December 28, 2019

“Trauma Tips” for Self Love and Relationships

This is a list of monthly “trauma tips” from a trauma specialist to help you reduce the effects of trauma and chronic stress on your life so you can live from a place of healing, hope and happiness.

Healing from trauma is a different process for each person. As a trauma-focused therapist I never tell my clients to do anything that I haven’t tried or use regularly in my life. I have learned over the years through experience, research, feedback from clients and insights from other professional’s successful ways of healing emotional wounds as well as managing persistent stress.  What I share with you here is both cutting edge and tried-and-true techniques for healing.

 Trauma Tip #1

Relationships are so critical for good mental health. The 5 Love Languages Book by Gary Chapman is a good book for couples to read to better understand how each communicates and to decipher their love language (how they give and receive love). This book has been helpful to many of my clients as it seems to give them the language that couples need to better be able to express themselves with their partner.

Activity- buy the book, identify what love language you are and share that with your partner. Make a game out of it and ask your partner to guess what love language you are. Be playful in practicing what your partner needs from you in light of their love language. Be curious and observe how they respond to your attempts at responding to them from their love language category. The 5 Love Languages: The Secret to Love that Lasts

Trauma Tip #2

Have you heard of the vagus nerve before? The vagus nerve is like an information highway. The vagus nerve helps the brain and body to talk to each other. The vagus nerve is constantly telling our brains how our body is feeling. Sometime we need to pause to sort out what our bodies are telling our brains. Watch this cute short video discussing the vagus nerve. Learn trauma-informed concepts on how to take care of your mental health.

Watch this video, Emotions and the Vagus Nerve- video and learn how:

  • to regulate emotions using mindfulness
  • the vagus nerve affects our emotions
  • stress is related to long-term health

 Trauma Tip #3

Adaptogens are herbs that help us to adapt to stress by restoring the biological capacity to cope and respond. They are also called “metabolic regulators” because they help us to adapt to environmental stressors. I try and incorporate adaptogen herbs in my diet daily or with supplements to help reduce the “stress load” that is common in everyday life.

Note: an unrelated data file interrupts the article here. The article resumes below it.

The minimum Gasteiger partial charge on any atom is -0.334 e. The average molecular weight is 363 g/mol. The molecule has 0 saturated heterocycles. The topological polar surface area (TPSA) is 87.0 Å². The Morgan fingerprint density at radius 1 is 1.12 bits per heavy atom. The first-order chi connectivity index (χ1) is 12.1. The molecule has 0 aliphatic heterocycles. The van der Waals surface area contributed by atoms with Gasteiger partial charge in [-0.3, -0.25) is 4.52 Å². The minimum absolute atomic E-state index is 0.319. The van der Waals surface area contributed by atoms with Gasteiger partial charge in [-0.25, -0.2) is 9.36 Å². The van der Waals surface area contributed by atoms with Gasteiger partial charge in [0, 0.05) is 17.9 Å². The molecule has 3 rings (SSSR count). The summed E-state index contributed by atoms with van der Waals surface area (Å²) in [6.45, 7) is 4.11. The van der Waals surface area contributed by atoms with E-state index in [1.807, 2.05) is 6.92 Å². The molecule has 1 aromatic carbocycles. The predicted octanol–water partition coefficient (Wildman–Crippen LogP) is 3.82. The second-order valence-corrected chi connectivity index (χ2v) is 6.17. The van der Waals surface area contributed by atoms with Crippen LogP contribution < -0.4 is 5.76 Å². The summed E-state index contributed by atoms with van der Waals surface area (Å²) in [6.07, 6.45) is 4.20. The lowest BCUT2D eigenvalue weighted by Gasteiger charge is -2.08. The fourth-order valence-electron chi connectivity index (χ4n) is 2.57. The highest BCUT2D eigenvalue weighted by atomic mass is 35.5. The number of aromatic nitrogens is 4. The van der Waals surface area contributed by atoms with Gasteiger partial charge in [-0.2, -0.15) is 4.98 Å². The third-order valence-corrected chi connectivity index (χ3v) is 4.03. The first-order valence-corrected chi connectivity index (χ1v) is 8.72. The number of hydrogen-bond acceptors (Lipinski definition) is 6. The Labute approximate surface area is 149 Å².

Here is a great smoothie that can help! It has Curcumin (Turmeric) in it which is adaptogenic and a good anti-inflammatory, making it helpful to reduce pain, depression, and stress.

 Fruity Turmeric Adaptogen Smoothie from the book The Good Mood Kitchen


½ c. frozen pineapple or mango
1 fresh banana
1 c. milk (hemp or coconut milk)
1 tbsp. coconut oil
½ tsp. turmeric, fresh
½ tsp. cinnamon
½ tsp. ginger, fresh
¼ tsp. ground black pepper
1 tsp. chia seeds
1 tsp. green tea powder (optional)
¼ c. goat yogurt (optional)
1 tsp. raw honey or 10 drops of liquid stevia (optional)

Directions: Add ingredients to a blender in the following order: frozen fruit, banana, milk, oil, spices, and remaining ingredients.

 Trauma Tip #4

The Spiral Technique– is a visualization that is used for stress management. It is a method for working with trauma in the body and transforming some of the stored trauma energy that gets stuck in our nervous system. Click the link to listen to an audio that I recorded to help you with this visualization. It is quick and easy to use! Children and teens like this technique too.


This information is provided by Lemecia Lindsey, LICSW. Lemecia has dedicated her private counseling practice to helping clients heal from trauma. She specializes in EMDR therapy, Neurofeedback and is an Integrative Medicine Mental Health Provider.

*This list is not a substitute for medical intervention. Consult with a doctor to decide what is best for you.